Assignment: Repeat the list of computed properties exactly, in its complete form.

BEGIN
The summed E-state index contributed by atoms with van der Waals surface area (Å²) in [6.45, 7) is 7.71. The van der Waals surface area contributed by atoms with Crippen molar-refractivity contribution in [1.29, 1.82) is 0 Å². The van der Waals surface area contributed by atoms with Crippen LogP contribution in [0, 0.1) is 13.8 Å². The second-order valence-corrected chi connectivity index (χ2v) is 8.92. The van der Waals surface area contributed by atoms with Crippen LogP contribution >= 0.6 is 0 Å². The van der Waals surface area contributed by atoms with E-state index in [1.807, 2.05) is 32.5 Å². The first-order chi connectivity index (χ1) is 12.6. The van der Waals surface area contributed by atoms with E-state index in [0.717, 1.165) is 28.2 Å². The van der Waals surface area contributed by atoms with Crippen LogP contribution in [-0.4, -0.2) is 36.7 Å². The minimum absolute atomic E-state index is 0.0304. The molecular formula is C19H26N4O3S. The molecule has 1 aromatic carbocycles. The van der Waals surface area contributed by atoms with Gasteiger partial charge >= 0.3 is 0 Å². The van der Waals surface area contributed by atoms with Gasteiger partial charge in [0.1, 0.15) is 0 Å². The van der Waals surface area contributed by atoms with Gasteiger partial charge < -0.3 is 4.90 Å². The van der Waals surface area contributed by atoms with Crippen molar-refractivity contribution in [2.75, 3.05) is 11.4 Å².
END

The summed E-state index contributed by atoms with van der Waals surface area (Å²) in [6.45, 7) is 7.71. The van der Waals surface area contributed by atoms with Crippen molar-refractivity contribution in [1.29, 1.82) is 0 Å². The van der Waals surface area contributed by atoms with Crippen LogP contribution in [0, 0.1) is 13.8 Å². The second-order valence-corrected chi connectivity index (χ2v) is 8.92. The van der Waals surface area contributed by atoms with Crippen LogP contribution >= 0.6 is 0 Å². The van der Waals surface area contributed by atoms with E-state index in [1.807, 2.05) is 32.5 Å². The first-order chi connectivity index (χ1) is 12.6. The van der Waals surface area contributed by atoms with E-state index in [0.717, 1.165) is 28.2 Å². The van der Waals surface area contributed by atoms with Crippen LogP contribution in [-0.4, -0.2) is 36.7 Å². The minimum absolute atomic E-state index is 0.0304. The molecular formula is C19H26N4O3S. The molecule has 1 aromatic carbocycles. The van der Waals surface area contributed by atoms with Gasteiger partial charge >= 0.3 is 0 Å². The van der Waals surface area contributed by atoms with Gasteiger partial charge in [0.1, 0.15) is 0 Å². The van der Waals surface area contributed by atoms with Gasteiger partial charge < -0.3 is 4.90 Å². The van der Waals surface area contributed by atoms with Crippen molar-refractivity contribution in [2.75, 3.05) is 11.4 Å².